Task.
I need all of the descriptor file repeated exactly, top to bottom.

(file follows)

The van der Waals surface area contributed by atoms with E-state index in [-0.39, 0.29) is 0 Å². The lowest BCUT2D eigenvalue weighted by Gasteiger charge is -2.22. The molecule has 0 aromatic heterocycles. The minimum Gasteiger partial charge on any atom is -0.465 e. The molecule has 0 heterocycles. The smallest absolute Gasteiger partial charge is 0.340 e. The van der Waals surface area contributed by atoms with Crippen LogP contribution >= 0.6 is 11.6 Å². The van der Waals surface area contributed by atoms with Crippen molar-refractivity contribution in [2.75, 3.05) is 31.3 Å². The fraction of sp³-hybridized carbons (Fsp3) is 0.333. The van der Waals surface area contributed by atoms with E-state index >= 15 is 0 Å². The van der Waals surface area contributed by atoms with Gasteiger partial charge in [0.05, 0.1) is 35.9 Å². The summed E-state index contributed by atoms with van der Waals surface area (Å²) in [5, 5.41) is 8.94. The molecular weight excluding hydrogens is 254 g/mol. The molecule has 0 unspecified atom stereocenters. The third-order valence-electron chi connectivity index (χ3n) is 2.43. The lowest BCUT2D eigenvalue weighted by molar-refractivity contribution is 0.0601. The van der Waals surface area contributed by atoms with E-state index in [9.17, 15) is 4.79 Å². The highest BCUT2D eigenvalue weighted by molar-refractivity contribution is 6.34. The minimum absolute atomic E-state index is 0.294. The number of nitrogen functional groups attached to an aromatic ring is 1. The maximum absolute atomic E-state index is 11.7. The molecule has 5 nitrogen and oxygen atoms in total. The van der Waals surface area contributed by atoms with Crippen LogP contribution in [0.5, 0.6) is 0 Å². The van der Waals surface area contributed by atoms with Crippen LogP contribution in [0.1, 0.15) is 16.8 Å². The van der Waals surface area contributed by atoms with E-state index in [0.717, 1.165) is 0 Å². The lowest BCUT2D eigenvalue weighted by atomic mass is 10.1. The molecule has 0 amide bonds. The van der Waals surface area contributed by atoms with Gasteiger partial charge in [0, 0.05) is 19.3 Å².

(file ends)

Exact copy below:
The van der Waals surface area contributed by atoms with E-state index in [-0.39, 0.29) is 0 Å². The lowest BCUT2D eigenvalue weighted by Gasteiger charge is -2.22. The molecule has 0 aromatic heterocycles. The minimum Gasteiger partial charge on any atom is -0.465 e. The molecule has 0 heterocycles. The smallest absolute Gasteiger partial charge is 0.340 e. The van der Waals surface area contributed by atoms with Crippen LogP contribution >= 0.6 is 11.6 Å². The van der Waals surface area contributed by atoms with Crippen molar-refractivity contribution in [2.75, 3.05) is 31.3 Å². The fraction of sp³-hybridized carbons (Fsp3) is 0.333. The van der Waals surface area contributed by atoms with E-state index >= 15 is 0 Å². The van der Waals surface area contributed by atoms with Gasteiger partial charge in [0.05, 0.1) is 35.9 Å². The summed E-state index contributed by atoms with van der Waals surface area (Å²) in [5, 5.41) is 8.94. The molecular weight excluding hydrogens is 254 g/mol. The molecule has 0 unspecified atom stereocenters. The third-order valence-electron chi connectivity index (χ3n) is 2.43. The lowest BCUT2D eigenvalue weighted by molar-refractivity contribution is 0.0601. The van der Waals surface area contributed by atoms with E-state index in [9.17, 15) is 4.79 Å². The highest BCUT2D eigenvalue weighted by molar-refractivity contribution is 6.34. The minimum absolute atomic E-state index is 0.294. The number of nitrogen functional groups attached to an aromatic ring is 1. The maximum absolute atomic E-state index is 11.7. The molecule has 5 nitrogen and oxygen atoms in total. The van der Waals surface area contributed by atoms with Crippen LogP contribution in [0.5, 0.6) is 0 Å². The van der Waals surface area contributed by atoms with Crippen LogP contribution in [0.1, 0.15) is 16.8 Å². The van der Waals surface area contributed by atoms with E-state index in [0.717, 1.165) is 0 Å². The lowest BCUT2D eigenvalue weighted by atomic mass is 10.1. The molecule has 0 amide bonds. The van der Waals surface area contributed by atoms with Gasteiger partial charge in [0, 0.05) is 19.3 Å².